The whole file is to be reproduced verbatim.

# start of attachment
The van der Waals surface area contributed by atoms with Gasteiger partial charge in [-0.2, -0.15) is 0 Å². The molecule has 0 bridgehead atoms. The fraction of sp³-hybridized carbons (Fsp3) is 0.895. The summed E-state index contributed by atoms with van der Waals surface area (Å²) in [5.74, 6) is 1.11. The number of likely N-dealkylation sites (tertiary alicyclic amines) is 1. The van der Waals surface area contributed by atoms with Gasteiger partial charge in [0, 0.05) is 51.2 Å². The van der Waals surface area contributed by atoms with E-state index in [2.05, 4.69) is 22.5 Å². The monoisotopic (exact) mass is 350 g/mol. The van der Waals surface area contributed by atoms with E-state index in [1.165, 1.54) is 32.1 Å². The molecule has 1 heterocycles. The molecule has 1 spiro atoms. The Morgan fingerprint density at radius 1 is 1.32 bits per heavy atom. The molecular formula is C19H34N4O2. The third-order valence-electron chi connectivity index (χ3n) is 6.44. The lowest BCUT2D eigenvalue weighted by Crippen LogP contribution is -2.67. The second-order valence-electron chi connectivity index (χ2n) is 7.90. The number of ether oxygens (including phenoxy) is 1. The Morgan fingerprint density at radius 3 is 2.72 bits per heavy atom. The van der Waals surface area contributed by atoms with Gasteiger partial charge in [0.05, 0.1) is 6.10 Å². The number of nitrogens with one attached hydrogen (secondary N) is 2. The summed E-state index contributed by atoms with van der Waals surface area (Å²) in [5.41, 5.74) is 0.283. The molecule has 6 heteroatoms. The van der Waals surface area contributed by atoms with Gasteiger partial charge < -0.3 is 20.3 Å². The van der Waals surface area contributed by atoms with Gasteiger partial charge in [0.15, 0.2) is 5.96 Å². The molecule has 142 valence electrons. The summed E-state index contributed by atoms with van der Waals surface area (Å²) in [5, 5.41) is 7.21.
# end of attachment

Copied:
The van der Waals surface area contributed by atoms with Gasteiger partial charge in [-0.2, -0.15) is 0 Å². The molecule has 0 bridgehead atoms. The fraction of sp³-hybridized carbons (Fsp3) is 0.895. The summed E-state index contributed by atoms with van der Waals surface area (Å²) in [5.74, 6) is 1.11. The number of likely N-dealkylation sites (tertiary alicyclic amines) is 1. The van der Waals surface area contributed by atoms with Gasteiger partial charge in [0, 0.05) is 51.2 Å². The van der Waals surface area contributed by atoms with E-state index in [2.05, 4.69) is 22.5 Å². The monoisotopic (exact) mass is 350 g/mol. The van der Waals surface area contributed by atoms with E-state index in [1.165, 1.54) is 32.1 Å². The molecule has 1 heterocycles. The molecule has 1 spiro atoms. The Morgan fingerprint density at radius 1 is 1.32 bits per heavy atom. The molecular formula is C19H34N4O2. The third-order valence-electron chi connectivity index (χ3n) is 6.44. The lowest BCUT2D eigenvalue weighted by Crippen LogP contribution is -2.67. The second-order valence-electron chi connectivity index (χ2n) is 7.90. The number of ether oxygens (including phenoxy) is 1. The Morgan fingerprint density at radius 3 is 2.72 bits per heavy atom. The van der Waals surface area contributed by atoms with Gasteiger partial charge in [0.05, 0.1) is 6.10 Å². The number of nitrogens with one attached hydrogen (secondary N) is 2. The summed E-state index contributed by atoms with van der Waals surface area (Å²) in [5.41, 5.74) is 0.283. The molecule has 6 heteroatoms. The van der Waals surface area contributed by atoms with Gasteiger partial charge < -0.3 is 20.3 Å². The van der Waals surface area contributed by atoms with Gasteiger partial charge in [0.15, 0.2) is 5.96 Å². The molecule has 142 valence electrons. The summed E-state index contributed by atoms with van der Waals surface area (Å²) in [5, 5.41) is 7.21.